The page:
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Phillips: Until Serbia shows will, Kurti should not enter into dialogue only for the sake of it – Latest News

Phillips: Until Serbia shows will, Kurti should not enter into dialogue just for the sake of it

The new approach of the new Prime Minister of Kosovo Albin Kurti at the negotiating table with Serbian President Aleksandar Vuiqi po is seen as appropriate and necessary for Kosovo by the American analyst David Phillips.

Despite this change in the course of negotiations on the Kosovo side, Phillips does not see an agreement that will ultimately provide a solution to the conflicts between Kosovars and Serbs in the near future. But he blames Serbia and personally President Vucic for the failure of attempts at reconciliation.

In an interview with the Klankosova portal, Professor Phillips says that Kosovo does not need to sign an agreement that is to its detriment only for the sake of dialogue.

“As Kurti has shown, Kosovo has urgent problems: jobs, justice and the COVID-19 pandemic. Kosovo is already an independent country and there is no need to negotiate its status. Details of a mutual recognition between Kosovo and Serbia need to be addressed. “Until Serbia shows goodwill, Prime Minister Kurti must be careful not to take part in talks simply for the sake of dialogue.”

For the decade-long dialogue process, Phillips, who is also director of the Peace Institute at Columbia University in New York, agrees that conversations are better than confrontations, but that they need some results.

To get there, the American analyst says that his country, the USA, should be more directly involved, by appointing a presidential emissary who will complement the European emissary, Lajcak, in his efforts.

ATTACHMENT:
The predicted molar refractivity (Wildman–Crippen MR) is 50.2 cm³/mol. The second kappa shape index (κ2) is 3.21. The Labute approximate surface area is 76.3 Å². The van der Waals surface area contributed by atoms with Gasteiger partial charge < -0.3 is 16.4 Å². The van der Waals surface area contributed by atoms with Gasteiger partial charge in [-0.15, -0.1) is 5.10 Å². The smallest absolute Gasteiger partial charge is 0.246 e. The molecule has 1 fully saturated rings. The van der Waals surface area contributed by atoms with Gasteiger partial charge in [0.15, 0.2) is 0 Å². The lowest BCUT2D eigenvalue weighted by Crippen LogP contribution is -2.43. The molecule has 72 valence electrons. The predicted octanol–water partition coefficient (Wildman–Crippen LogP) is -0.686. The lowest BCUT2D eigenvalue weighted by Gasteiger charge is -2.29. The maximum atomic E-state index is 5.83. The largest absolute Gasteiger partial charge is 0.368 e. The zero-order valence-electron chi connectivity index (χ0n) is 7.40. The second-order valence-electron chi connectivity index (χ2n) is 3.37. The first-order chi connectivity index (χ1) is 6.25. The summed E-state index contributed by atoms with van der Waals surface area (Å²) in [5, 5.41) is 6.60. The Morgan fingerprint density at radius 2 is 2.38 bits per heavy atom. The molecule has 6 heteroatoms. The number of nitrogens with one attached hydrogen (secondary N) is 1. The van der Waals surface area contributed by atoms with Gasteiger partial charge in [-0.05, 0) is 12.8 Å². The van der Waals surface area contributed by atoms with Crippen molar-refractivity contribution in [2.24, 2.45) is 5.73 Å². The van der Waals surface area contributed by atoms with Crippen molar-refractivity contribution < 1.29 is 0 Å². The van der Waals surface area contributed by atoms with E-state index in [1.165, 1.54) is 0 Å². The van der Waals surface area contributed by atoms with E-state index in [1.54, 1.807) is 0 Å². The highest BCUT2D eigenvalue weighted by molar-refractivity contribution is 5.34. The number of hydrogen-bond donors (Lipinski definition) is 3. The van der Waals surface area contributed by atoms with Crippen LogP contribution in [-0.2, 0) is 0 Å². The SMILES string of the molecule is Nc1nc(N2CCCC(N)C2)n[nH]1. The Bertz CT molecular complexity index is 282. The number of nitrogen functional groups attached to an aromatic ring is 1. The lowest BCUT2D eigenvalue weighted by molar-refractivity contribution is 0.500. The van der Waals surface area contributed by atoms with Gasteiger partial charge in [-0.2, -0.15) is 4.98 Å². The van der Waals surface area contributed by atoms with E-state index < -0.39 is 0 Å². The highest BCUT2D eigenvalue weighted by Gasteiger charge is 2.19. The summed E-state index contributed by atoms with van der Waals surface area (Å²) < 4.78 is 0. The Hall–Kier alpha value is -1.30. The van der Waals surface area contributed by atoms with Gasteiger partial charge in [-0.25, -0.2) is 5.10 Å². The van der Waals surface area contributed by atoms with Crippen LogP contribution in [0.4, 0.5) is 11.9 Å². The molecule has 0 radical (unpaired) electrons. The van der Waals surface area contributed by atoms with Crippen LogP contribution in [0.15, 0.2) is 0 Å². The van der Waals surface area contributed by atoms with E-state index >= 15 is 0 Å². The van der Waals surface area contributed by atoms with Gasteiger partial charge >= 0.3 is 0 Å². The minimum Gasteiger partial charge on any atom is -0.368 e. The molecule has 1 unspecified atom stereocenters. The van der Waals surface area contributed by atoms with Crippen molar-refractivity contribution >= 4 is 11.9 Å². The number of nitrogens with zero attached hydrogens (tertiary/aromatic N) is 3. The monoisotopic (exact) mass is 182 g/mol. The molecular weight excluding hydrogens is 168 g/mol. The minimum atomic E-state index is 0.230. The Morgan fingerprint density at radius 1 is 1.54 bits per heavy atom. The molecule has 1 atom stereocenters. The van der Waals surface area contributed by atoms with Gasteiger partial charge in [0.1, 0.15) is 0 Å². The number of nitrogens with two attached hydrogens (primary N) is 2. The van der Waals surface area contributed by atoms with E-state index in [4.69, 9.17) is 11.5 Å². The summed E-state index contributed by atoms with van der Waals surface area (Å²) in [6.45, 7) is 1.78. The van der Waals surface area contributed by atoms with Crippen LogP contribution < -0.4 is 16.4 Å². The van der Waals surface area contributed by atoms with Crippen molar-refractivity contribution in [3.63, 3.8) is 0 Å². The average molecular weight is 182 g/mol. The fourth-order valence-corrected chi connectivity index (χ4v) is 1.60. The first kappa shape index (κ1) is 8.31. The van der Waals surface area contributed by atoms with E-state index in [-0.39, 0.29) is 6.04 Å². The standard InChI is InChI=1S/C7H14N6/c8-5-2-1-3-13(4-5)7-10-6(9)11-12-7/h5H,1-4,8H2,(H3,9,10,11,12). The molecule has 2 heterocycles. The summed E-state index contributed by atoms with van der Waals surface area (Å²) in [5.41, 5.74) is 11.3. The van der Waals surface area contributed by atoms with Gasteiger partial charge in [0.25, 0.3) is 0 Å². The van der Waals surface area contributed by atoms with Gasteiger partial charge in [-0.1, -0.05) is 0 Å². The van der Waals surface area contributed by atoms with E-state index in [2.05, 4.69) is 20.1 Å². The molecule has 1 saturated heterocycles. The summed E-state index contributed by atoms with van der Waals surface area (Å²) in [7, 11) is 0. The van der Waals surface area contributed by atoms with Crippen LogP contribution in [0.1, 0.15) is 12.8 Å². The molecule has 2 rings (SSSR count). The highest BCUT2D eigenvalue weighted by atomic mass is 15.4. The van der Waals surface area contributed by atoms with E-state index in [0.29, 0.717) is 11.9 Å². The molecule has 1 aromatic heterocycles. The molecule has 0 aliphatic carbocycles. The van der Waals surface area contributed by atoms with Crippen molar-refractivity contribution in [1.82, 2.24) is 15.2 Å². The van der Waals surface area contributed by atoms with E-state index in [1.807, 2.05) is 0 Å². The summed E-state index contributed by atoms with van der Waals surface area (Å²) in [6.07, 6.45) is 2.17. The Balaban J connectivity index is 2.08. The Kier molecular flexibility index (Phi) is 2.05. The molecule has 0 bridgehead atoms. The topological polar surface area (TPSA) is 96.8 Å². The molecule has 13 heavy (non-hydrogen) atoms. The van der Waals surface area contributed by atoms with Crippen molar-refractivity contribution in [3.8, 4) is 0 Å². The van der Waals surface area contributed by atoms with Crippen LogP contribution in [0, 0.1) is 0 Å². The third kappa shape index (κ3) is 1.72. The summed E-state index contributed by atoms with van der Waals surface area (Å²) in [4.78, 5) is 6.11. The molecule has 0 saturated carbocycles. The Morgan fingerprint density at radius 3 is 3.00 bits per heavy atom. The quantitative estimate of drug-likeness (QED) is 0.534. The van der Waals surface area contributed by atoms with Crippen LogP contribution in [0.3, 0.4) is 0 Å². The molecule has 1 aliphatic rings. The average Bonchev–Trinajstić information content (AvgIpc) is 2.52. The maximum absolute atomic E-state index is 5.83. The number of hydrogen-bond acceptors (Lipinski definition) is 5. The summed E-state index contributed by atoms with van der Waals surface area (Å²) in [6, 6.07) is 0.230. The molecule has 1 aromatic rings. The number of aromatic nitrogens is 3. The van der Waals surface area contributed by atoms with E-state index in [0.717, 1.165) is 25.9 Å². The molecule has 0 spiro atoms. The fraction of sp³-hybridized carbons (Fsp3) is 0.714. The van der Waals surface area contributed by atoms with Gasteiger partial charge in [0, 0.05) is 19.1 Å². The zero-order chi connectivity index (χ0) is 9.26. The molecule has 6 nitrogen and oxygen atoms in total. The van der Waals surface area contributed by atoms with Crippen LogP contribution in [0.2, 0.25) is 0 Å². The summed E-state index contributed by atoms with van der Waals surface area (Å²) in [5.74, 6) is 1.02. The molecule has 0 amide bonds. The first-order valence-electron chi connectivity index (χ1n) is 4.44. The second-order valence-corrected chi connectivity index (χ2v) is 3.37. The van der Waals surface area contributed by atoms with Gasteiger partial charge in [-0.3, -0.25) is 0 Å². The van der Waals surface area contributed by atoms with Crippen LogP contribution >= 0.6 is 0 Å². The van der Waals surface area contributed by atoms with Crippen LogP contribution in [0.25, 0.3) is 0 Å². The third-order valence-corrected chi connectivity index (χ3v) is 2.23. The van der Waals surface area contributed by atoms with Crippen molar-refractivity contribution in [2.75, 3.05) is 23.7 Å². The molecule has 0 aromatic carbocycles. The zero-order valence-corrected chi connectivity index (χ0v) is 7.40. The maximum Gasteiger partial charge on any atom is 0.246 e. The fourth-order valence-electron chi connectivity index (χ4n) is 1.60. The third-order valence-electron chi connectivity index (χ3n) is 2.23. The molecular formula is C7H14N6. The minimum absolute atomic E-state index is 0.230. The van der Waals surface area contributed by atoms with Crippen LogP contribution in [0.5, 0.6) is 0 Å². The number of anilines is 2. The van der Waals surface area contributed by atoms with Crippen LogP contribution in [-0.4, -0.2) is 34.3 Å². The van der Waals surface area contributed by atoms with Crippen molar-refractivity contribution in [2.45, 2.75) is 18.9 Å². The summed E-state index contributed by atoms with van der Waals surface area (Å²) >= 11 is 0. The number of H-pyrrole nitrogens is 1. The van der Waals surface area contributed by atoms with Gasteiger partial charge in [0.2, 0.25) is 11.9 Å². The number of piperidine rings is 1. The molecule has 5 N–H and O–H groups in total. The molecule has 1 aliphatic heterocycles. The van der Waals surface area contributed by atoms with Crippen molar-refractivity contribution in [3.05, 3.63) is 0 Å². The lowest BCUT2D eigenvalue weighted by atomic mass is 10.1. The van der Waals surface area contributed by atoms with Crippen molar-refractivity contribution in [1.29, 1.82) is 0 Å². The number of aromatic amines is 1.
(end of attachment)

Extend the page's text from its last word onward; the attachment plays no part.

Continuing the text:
And U.S. involvement should not only be the appointment of an envoy, but also have some punitive role alongside the EU for the party not implementing the agreement and hindering progress on the path to finding peace.

“A final agreement can only happen when Vucic understands the price he will pay for the obstacles. “There must be a cost to Vucic personally if he continues to deny reality and hinder progress.”

FULL INTERVIEW:

The dialogue between Kosovo and Serbia is resuming. The new Prime Minister of Kosovo, Albin Kurti, said that this process is not a continuation of what it was until now. Do you think that Kosovo should radically change its approach to dialogue with Serbia?

David Phillips: The dialogue has been going on for a decade. Talking is better than confronting, but talking needs some results. The focus has been on the license plates, diplomas, prefixes, etc. and the EU should review in detail the implementation of the 33 existing agreements. However, the goals of the negotiations were never set. The parties must agree that independence and sovereignty are the goals of the negotiations. The time has come to focus on core issues and not on confidence-building measures.

What should be Kosovo’s position at the negotiating table?